Wednesday, July 22, 2009

Dah Plane!

Last night I came home with a small gift for Henry. I got him a small, beginner Playmobil plane during my lunchtime. He seemed to like it a lot since it has a propeller and a set of wheels. He even put the little pilot back in the seat at times.






My coins results were OK.

25 small dollars had nothing.

7,840 quarters produced one shiny Washington (1964), ten Canadians, one Philippine 1 Piso and four US nickels.

1,100 dimes turned up one silver Rosie (1959).

960 nickels had three Canadians and one key date Jefferson, the 1955.

3,500 pennies yielded twenty-six Wheats and seven Canadians. The Wheats were:

1937, 1940, 1946(3), 1950, 1950S, 1952D, 1955D(2), 1956, 1956D(4), 1957(5), 1957D(4), 1958, 1958D



Yesterday I also finished a book I was reading, Aurel Stein: Pioneer of the Silk Road, by Annabel Walker. I first started reading another book about Aurel Stein, Sir Aurel Stein: Archaeological Explorer, by Jeannette Mirsky, but I couldn't stand the author's writing style so I switched books. I'm glad I did. Walker's book is really well written. It's just the sort of biography I like to read, lots of quotes from old letters, etc. (What will biographers write about in the future now that there are no easily preserved, written letters?) Aurel Stein was born in Budapest in 1862. Although of Jewish descent he was baptised. A favorite uncle and watchful brother led him into academia. Instead of becoming a professor in Europe he sought a position in India. He switched positions in India quite frequently, but remained based there for the rest of his life and fully adopted British Colonialism. He even became a British citizen.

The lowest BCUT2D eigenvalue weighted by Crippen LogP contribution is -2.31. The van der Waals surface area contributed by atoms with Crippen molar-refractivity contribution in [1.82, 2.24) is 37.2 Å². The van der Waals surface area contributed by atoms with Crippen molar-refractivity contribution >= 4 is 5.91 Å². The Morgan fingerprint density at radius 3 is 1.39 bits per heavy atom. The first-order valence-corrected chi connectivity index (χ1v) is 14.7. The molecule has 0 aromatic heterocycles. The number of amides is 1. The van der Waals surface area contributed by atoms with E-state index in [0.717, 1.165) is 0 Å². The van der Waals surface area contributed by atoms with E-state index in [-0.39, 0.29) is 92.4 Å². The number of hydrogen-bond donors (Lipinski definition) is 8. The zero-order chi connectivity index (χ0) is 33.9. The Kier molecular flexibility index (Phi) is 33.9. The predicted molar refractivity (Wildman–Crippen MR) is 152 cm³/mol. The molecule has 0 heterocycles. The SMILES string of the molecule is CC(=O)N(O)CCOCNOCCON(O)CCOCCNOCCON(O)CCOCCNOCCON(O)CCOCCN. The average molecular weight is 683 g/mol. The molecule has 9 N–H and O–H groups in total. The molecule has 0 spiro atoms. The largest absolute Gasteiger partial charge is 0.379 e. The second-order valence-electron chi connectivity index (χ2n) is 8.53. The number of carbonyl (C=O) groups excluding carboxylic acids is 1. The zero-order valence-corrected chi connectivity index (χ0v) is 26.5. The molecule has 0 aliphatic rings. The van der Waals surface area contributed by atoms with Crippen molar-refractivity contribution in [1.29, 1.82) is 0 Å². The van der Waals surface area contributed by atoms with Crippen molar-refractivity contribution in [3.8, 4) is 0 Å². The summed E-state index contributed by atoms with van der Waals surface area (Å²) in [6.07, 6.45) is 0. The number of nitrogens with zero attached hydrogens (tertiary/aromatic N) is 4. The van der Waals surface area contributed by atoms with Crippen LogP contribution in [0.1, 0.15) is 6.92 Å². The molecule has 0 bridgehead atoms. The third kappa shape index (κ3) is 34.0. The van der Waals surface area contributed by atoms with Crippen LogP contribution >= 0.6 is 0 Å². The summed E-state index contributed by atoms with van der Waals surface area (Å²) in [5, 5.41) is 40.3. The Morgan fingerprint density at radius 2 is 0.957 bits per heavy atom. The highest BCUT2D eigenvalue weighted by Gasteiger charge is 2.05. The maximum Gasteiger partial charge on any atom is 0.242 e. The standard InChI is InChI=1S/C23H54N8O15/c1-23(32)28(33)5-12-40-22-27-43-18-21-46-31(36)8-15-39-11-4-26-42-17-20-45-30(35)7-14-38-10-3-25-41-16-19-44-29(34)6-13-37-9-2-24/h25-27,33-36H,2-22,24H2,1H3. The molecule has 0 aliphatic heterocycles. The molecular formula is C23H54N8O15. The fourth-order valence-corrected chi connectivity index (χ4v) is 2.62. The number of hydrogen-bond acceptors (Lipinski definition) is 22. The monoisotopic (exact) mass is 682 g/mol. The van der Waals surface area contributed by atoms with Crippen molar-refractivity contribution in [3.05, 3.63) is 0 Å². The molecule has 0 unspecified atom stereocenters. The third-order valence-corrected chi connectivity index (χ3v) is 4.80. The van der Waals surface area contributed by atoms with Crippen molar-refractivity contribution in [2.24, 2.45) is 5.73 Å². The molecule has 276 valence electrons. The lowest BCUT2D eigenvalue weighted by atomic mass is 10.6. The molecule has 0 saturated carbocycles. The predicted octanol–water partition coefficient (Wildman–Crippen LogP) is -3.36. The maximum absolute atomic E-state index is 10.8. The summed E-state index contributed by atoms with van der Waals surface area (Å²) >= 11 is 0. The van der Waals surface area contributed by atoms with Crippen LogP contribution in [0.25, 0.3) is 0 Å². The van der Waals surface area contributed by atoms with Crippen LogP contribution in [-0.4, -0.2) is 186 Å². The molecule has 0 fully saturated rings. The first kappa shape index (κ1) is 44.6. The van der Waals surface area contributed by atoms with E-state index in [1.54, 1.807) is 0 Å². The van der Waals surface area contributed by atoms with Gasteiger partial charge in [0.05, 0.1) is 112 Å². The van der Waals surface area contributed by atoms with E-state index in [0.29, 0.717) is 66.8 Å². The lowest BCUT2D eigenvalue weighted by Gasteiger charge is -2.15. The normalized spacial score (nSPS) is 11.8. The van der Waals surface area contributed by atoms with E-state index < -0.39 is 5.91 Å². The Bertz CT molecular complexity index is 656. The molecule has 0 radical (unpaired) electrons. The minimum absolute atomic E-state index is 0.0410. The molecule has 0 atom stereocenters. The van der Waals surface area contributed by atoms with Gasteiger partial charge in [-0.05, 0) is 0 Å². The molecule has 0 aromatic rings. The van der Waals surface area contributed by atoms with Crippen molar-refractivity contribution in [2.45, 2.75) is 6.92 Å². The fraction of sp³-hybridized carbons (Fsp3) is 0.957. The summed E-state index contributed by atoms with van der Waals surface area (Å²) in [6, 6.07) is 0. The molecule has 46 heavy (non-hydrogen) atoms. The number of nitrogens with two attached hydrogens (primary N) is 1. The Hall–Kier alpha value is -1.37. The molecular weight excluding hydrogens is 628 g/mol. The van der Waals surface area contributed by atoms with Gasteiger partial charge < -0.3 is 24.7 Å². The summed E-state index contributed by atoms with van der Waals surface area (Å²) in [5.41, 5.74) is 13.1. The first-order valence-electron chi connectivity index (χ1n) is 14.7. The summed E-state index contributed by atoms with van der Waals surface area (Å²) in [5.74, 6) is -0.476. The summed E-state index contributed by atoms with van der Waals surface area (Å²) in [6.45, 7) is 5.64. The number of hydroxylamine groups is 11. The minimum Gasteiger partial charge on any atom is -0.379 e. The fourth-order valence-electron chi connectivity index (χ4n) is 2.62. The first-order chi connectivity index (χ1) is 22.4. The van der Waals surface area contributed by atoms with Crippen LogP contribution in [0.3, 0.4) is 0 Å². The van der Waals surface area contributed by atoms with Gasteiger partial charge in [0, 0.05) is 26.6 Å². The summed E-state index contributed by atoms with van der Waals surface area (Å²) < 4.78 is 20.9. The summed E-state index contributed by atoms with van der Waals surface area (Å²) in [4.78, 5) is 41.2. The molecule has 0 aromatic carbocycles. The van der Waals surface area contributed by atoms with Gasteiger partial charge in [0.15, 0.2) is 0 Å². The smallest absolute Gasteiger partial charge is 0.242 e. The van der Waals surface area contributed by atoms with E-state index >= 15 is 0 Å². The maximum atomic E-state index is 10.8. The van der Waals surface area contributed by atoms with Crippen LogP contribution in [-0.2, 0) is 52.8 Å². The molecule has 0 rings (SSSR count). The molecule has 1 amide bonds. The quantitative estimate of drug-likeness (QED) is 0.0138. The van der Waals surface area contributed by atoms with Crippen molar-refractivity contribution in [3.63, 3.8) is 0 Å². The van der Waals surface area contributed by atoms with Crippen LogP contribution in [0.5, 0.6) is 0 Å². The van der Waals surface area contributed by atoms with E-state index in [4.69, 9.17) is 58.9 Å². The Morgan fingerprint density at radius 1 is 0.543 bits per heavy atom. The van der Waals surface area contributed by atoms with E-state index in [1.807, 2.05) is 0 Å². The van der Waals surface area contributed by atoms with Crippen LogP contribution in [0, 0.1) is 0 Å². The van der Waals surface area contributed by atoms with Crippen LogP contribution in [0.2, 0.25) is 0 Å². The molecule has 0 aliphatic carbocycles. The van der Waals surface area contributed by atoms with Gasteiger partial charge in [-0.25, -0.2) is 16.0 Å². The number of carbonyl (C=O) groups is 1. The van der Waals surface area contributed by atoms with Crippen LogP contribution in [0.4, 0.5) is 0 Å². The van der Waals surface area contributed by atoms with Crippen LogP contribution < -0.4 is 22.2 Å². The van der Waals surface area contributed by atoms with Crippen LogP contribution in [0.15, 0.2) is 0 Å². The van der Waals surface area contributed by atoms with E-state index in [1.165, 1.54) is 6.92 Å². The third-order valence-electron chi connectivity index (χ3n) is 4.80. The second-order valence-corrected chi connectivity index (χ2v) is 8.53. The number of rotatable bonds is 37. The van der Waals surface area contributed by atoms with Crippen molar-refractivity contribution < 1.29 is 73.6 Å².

Despite his official duties, Stein spent most of his life preparing for, participating in and writing about his trips. His adventures led him to Western China, Iran and Afghanistan. He is most famous (and infamous) for his exploration of the Caves of a Thousand Buddhas. There he controversially bribed a local caretaker to let him take many ancient manuscripts. Stein continued exploring until his death in 1943 at the age of eighty.



Found: 1 penny (at CVS), 1 dime (at CVS)

1 comments:

James UK said...

Love the "tattoo" reference! Bring back the old "Fantasy Island", I say!